i have ptsd
i have ptsd
Reply to  philosopher w ptsd
6 years ago

thanks for saying this. i have a clinical diagnosis of ptsd, and i know a bunch of people–some of whom ended up in professional philosophy–who also suffer from ptsd. diagnosed ptsd, with all of its messy and distinctive problems. the appropriation of the clinical terminology of ptsd–trigger, trauma, whatever–drives me crazy, especially because it makes it so much harder for me to explain the stuff i deal with it. in certain circles, i feel like i don’t even have a language to explain my own situation anymore.Report

i have ptsd
i have ptsd
Reply to  i have ptsd
6 years ago

by the way, if anyone would like to ask me a question pertaining to ptsd (not that i am a clinician or can speak for anyone besides myself), i will check this thread and do my best to answer any questions left.Report

Anon
Anon
Reply to  philosopher w ptsd
6 years ago

Philosopher with Ptsd… If the people who make university policy at various prestigious institutions are supposed to think most seriously about the students most likely to populate those institutions (white, upper class, etc), then yeah, I’m not sure if its a good thing for them to give in to the watered down notion of trauma that a certain sort of very privileged student will talk a lot about now days. But some people from the lower levels of society who have PTSD in the most legitimate sense do make their way to universities, and being excused from a class that might severely impact their mental state for days, might be useful for them. And having to go on record with the university and a professor as having PTSD might be something that they very deeply do not want to do. And maybe university policy makers should give some thought into the needs of possible students of these backgrounds (though I suppose they never really have thought very hard about them in the past). If it helps my case, I’m one such person. And knowing that there is another philosopher with complex PTSD actually makes me feel a little less lonely in the field.Report

philosopher w ptsd
philosopher w ptsd
6 years ago

p.s. there is, as far as I know, literally zero research that shows that trigger warnings are helpful to people with ptsd. Maybe they are helpful to other people. Maybe there is anecdotal evidence that they are helpful. But it’s worth keeping in mind that we should be careful about contrast classes when we think about anecdotal evidence. E.g. your friend’s testimony that she finds them helpful together with her claim that she has ptsd (which may or may not be because she is getting on the hip and cool bandwagon and may or may not have been actually diagnosed by a mental health professional) is not enough to show that trigger warnings are particularly helpful to people with ptsd. It’s just enough to show that they are helpful to one person who happens to have ptsd. Let’s just stop talking about this in relation to ptsd in the absence of better evidence here.Report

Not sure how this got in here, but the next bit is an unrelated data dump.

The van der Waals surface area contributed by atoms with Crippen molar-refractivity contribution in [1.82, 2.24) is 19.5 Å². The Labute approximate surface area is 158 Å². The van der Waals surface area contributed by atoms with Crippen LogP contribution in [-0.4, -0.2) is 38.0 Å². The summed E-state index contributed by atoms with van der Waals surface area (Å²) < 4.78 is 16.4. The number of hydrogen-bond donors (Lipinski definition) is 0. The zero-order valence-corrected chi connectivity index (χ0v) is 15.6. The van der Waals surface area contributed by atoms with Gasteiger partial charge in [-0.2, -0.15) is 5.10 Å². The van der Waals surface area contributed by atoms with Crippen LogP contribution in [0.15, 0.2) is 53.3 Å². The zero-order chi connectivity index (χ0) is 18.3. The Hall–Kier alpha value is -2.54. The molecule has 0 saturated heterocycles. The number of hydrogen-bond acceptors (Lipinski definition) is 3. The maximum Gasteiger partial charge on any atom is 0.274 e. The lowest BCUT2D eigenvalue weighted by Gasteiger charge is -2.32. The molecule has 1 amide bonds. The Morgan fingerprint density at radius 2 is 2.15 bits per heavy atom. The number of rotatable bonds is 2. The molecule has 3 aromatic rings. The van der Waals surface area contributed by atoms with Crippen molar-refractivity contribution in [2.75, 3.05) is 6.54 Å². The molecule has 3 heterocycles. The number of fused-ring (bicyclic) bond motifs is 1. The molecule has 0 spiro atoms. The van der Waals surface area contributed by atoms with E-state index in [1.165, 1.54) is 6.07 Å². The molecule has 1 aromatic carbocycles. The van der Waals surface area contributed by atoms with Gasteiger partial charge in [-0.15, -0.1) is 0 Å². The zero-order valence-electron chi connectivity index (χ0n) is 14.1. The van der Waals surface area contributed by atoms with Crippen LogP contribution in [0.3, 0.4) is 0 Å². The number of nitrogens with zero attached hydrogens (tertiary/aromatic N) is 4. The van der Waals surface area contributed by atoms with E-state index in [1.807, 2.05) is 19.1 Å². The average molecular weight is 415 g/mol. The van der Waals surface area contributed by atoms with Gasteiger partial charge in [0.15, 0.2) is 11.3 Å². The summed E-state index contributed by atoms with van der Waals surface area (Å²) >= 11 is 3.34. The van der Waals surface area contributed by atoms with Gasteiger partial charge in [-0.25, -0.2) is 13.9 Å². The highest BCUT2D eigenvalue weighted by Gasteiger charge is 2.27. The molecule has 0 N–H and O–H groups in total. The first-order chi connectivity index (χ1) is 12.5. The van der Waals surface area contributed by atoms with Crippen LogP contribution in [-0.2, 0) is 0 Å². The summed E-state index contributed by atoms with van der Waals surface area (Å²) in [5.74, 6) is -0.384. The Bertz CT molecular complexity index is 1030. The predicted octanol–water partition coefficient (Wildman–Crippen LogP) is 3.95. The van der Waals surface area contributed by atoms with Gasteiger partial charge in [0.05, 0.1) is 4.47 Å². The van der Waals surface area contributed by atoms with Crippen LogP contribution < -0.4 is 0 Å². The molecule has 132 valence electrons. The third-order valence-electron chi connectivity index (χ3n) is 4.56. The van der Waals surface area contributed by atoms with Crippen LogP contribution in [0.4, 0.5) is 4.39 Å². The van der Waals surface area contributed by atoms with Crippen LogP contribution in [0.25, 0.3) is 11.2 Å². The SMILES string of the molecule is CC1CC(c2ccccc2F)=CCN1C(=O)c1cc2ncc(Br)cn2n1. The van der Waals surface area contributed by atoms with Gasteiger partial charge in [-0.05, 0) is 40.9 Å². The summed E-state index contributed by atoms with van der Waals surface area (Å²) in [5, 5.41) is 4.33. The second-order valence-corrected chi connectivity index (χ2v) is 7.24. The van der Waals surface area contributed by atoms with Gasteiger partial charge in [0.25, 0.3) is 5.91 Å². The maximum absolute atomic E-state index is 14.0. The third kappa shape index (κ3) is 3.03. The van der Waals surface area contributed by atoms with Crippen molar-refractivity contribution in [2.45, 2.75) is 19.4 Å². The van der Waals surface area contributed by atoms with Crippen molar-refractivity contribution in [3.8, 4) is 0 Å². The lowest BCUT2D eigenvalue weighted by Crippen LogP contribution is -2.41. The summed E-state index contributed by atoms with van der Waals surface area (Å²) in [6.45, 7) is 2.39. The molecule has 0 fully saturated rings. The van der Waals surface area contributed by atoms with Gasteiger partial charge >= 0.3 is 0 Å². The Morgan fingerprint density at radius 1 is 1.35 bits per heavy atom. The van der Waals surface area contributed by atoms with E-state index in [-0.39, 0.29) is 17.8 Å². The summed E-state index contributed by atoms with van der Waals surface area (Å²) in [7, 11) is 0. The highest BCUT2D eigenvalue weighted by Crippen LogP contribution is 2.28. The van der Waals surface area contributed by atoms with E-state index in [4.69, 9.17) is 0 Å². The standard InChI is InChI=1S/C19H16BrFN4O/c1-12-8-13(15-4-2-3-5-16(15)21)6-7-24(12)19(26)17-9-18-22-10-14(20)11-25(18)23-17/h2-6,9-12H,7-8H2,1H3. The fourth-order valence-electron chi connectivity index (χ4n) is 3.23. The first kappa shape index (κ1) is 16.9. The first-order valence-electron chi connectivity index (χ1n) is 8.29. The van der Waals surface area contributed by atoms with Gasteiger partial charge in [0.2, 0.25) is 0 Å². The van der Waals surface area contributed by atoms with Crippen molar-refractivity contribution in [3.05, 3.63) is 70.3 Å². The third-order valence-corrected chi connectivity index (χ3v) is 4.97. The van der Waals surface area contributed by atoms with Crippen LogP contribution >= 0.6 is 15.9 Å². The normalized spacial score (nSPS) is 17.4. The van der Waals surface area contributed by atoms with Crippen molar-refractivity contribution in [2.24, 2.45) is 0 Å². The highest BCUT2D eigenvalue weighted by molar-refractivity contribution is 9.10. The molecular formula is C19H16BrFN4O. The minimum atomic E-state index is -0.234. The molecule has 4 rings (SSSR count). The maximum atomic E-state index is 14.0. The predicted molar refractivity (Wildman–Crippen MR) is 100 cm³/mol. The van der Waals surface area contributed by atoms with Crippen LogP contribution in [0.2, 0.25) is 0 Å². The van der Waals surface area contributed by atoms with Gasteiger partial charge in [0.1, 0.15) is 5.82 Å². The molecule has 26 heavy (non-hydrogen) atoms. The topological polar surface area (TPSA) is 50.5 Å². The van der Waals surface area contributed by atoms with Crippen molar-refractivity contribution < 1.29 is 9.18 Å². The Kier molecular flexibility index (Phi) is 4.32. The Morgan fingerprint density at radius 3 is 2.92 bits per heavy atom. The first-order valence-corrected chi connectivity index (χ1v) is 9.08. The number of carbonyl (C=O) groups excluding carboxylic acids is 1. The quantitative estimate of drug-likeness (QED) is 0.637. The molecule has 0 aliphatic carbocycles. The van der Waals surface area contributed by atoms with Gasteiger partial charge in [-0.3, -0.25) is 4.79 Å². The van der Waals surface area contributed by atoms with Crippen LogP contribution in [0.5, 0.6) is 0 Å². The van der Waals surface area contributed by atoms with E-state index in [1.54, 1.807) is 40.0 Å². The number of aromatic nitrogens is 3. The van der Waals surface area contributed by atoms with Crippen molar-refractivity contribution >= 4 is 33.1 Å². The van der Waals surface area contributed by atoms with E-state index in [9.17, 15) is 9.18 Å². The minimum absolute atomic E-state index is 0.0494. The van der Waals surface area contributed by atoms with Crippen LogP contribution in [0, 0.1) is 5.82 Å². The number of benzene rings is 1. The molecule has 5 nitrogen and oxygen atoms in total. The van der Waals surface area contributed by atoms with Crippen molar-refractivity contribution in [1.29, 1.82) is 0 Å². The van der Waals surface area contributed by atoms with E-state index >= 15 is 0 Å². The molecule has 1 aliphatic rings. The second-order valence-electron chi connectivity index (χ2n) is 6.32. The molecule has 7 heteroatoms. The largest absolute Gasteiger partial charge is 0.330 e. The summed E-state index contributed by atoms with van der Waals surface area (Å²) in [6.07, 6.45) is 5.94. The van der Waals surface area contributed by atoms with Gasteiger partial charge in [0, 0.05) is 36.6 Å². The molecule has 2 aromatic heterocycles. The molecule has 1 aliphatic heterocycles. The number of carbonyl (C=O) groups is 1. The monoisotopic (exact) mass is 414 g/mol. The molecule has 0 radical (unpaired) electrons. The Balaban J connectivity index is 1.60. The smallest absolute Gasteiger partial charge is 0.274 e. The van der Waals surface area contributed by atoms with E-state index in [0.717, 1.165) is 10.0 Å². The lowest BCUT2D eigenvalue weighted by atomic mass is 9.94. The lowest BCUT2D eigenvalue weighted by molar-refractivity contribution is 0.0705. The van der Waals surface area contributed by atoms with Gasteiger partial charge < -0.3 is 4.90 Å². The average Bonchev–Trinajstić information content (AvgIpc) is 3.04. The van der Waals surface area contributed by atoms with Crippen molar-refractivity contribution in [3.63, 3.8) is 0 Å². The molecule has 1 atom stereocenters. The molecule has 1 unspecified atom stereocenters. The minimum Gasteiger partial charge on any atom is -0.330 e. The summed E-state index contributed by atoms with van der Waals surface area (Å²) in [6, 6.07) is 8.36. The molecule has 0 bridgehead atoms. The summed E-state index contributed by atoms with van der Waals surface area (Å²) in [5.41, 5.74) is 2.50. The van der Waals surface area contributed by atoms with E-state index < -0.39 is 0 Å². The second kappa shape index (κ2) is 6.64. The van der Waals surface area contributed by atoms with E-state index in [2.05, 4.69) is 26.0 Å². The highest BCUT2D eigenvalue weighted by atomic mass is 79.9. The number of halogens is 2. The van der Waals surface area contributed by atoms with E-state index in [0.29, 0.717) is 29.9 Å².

Dan Dennis
Dan Dennis
6 years ago

I would be grateful if someone would clarify exactly how ‘trigger warnings’ are supposed to help. Is it that if you say what you will talk about before talking about it then the person hearing what you say is less likely to be traumatized (or whatever) by it? What would be the mechanism for that? The person is still reminded of the traumatic event. Why would saying, ‘If you are fat and have been pushed off a bridge, then you may find the following example distressing’ make the discussion of the example less distressing?

Or is it just that then the person can leave the class, put in their earphones (to block the sound of you talking) or whatever, so does not hear you go into details on the topic in question?Report

i have ptsd
i have ptsd
Reply to  Dan Dennis
6 years ago

Here’s the best way I can explain it, speaking for myself. Let’s say that there’s a switch in your brain; when that switch is flipped, you will be experience a super intense, adrenaline-filled, life-or-death-struggle response. Your heart rate goes up, you tremble, your vision changes, your perception of time gets wonky. Ideally, that switch gets flipped only when you are in a life-or-death situation. The traumatized brain is such that sometimes that switch gets flipped by accident, when the situation is not life-or-death. For example, this can happen if there are things in the environment that you associate with a past traumatic life-or-death situation and your brain suddenly think that you’re in a life-or-death situation again. Because part of ptsd is being unable to turn that switch back off, even after you recognize that the situation is not life-or-death, you now are stuck trying to get your system to calm down. It’s a huge pain to deal with.